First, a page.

Dessert Wine – Sometimes called ‘pudding’ wines, dessert wines are – unsurprisingly – those that are most typically served with dessert. Often sweet, high-alcohol content and designed to ‘sip’ as your meal winds down.
Floral – Usually referring to the aromas of a wine, floral describes wine scents that are reminiscent of flowers.
Fortified Wine – Contains a distilled spirit like brandy, e.g. port wine or sherry.
Fruity – Wines where the flavours of the grape or other fruits are among the most distinctive notes upon tasting.
Grip – Used to refer to wines that have a noticeable tannin or acid component. Generally, this is a good thing – as wines with a grip are firm, flavourful and with a pleasing texture.
Herbaceous – Refers to wines with a prominent flavour of herbs, adding a captivating extra kick to the taste. Our Bacchus wine, for example, combines elderflower with herbaceous notes to create a sweet sensation on the palate with a long-lasting flavourful finish.
Intensity – When referring to the colour of a wine, intensity describes a highly concentrated, opaque colour. You will see the intensity of wine referred to as generally either ‘pale’, ‘medium’ or ‘dark’.
Late Harvest – Wines made from late harvest grapes have been left on the vine even after they’ve reached their peak ripeness. Such grapes are most commonly used to make wines with higher sugar or alcohol content.
Length – How long the taste of wine lingers on your palate after you have swallowed. A wine’s length is either short, moderate or long.
Maceration – A process to enhance and optimise the flavour and colour of a wine, through leaving red wine in contact with grape skins, seeds and even stalks after fermentation.
Mouth-Feel – Simply put, the sensation of wine in the mouth. Mouth-feel can be described as smooth, silky, sharp, rough, for example.
Nose – Used to describe how the wine smells in the glass.
Oaky – Refers to wines characterised by their aging in oak barrels, giving them a fruity, sophisticated flavour.
Palate – The ability to taste and identify different characteristics, flavours and aromas in wine. The best way to hone your palate is simply to practice! Few people have a natural palate, but most people will get better at differentiating the different components within different wines over time.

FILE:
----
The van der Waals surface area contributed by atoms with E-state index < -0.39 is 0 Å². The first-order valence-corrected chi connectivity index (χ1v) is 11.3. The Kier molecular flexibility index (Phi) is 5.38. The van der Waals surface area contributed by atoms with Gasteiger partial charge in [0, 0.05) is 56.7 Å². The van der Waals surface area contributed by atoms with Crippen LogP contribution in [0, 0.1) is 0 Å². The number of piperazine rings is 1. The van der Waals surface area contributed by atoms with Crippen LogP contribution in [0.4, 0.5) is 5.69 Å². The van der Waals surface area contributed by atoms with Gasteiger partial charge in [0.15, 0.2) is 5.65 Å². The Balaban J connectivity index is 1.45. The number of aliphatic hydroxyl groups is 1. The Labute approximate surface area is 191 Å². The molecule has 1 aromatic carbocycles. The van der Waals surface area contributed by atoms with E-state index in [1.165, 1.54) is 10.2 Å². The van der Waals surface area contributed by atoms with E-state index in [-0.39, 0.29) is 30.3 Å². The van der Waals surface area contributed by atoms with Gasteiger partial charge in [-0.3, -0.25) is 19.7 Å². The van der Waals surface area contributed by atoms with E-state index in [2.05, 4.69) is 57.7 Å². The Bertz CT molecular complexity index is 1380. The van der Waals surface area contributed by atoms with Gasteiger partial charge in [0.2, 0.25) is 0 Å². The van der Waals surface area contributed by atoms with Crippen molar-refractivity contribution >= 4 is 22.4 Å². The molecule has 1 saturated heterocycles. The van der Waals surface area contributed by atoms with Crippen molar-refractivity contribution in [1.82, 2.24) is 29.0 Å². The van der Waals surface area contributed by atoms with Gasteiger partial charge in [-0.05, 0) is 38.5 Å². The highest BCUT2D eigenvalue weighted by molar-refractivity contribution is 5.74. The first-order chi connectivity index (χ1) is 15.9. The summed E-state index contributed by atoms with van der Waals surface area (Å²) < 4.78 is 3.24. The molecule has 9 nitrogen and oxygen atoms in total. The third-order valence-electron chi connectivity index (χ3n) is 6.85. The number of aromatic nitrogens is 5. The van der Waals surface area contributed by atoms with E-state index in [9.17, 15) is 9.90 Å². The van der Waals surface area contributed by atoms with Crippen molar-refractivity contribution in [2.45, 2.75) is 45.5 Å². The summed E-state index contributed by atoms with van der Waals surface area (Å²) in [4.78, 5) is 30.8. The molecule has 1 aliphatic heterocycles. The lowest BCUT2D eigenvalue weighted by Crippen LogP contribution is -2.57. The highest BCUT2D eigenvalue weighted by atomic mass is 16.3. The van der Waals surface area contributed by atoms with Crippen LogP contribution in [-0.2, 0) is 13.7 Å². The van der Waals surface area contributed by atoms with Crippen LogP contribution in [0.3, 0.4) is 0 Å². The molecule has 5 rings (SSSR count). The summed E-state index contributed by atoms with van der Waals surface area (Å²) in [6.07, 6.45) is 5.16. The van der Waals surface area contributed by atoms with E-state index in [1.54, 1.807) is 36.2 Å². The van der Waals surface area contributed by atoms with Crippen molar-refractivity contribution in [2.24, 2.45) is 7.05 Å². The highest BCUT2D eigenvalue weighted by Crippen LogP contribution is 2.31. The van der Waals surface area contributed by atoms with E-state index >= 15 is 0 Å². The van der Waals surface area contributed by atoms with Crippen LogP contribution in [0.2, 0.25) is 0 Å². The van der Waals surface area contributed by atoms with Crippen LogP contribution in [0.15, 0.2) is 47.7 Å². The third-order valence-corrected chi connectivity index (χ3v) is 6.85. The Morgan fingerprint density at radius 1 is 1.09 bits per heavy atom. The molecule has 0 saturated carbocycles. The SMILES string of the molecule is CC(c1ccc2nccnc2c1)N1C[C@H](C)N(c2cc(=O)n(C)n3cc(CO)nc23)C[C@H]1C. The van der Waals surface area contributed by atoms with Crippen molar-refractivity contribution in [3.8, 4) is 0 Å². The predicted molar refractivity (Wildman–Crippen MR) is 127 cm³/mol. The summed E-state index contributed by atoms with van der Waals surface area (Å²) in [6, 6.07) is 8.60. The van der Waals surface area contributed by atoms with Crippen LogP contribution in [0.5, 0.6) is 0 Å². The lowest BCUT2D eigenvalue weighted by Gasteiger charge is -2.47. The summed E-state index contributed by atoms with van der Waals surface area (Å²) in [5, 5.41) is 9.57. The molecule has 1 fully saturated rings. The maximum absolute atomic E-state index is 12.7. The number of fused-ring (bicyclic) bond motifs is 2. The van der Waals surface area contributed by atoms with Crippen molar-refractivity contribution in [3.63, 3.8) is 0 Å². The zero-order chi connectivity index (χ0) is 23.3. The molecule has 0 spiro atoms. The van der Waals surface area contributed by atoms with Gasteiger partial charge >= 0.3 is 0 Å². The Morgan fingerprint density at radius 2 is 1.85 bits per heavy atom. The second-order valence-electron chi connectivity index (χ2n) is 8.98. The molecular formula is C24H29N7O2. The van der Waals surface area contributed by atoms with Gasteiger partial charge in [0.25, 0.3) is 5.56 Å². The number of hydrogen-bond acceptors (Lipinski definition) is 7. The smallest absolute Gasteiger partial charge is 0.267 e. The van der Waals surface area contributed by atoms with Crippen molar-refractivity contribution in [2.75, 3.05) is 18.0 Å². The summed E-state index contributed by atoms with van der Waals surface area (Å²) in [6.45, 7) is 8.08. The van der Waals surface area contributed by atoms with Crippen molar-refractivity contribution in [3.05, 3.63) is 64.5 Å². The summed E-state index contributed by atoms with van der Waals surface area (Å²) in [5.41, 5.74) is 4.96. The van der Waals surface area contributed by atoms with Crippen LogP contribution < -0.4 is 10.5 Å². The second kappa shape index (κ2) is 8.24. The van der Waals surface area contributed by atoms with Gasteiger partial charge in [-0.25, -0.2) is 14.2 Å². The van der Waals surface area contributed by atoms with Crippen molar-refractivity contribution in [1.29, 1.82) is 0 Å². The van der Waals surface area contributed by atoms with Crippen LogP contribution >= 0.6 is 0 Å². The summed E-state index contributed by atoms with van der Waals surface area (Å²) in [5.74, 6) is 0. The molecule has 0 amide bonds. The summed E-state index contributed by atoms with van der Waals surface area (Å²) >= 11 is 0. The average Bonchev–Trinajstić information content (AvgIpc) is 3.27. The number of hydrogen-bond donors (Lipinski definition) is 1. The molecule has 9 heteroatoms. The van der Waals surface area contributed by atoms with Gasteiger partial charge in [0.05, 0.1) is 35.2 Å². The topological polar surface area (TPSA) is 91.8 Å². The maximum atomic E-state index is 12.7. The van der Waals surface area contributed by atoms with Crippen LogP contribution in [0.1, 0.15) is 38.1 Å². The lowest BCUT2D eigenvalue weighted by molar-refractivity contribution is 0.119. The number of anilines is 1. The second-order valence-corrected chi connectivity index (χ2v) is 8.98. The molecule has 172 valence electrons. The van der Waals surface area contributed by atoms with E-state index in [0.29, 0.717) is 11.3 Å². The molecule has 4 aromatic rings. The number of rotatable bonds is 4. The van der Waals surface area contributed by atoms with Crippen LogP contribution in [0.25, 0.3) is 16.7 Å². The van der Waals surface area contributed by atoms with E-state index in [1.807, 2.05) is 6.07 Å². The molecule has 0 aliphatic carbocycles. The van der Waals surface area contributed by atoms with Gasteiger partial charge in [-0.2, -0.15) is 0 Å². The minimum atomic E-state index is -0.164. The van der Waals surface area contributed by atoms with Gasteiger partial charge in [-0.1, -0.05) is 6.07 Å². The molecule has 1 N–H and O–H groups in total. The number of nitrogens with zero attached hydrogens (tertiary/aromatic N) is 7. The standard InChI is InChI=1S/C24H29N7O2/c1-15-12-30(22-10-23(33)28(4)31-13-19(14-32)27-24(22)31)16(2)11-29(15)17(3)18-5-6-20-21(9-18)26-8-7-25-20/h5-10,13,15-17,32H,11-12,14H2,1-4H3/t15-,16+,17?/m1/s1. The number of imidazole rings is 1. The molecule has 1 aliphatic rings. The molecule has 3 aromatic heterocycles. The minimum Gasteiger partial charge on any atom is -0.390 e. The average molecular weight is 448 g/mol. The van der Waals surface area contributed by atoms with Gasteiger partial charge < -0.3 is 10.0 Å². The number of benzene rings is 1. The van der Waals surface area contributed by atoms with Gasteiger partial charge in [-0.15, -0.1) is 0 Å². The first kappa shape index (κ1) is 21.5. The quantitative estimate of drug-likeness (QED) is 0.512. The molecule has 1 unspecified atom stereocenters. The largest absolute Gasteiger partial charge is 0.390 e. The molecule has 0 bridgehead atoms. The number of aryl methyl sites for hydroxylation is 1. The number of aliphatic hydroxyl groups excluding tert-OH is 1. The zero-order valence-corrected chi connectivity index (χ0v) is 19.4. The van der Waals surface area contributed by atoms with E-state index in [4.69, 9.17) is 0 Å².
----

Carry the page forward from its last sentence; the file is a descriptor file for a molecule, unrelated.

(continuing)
Rich – A generally more flavourful, stronger-tasting wine, with a full mouth-feel, more distinguishable notes and often a higher alcohol content.
Round – A wine with little or no tannin, but is often quite smooth.
Structure – The precise combination of a wine’s acidity, alcohol content, tannin, body, sweetness and other defining components.
Tannins – Tannins are a group of bitter compounds, found naturally in most fruit and plants as an evolutionary method of making themselves unpalatable. They’re the reason why unripe fruit just doesn’t ‘taste right’. That said, when included in the right quantities, they can actually add an enhancing flavour to food and drink – just look at chocolate, coffee and, of course, wine. Tannins in wine come from the grapes and the wood barrels using during aging, providing texture, mouth-feel and an improved structure.
Vintage – Simply the year that the grapes in a wine were picked. Non-vintage wines are those created from a mixture of grapes from different years.
If the above wine glossary has inspired you to use your new-found expertise to treat yourself to some delicious wines, check out our online store.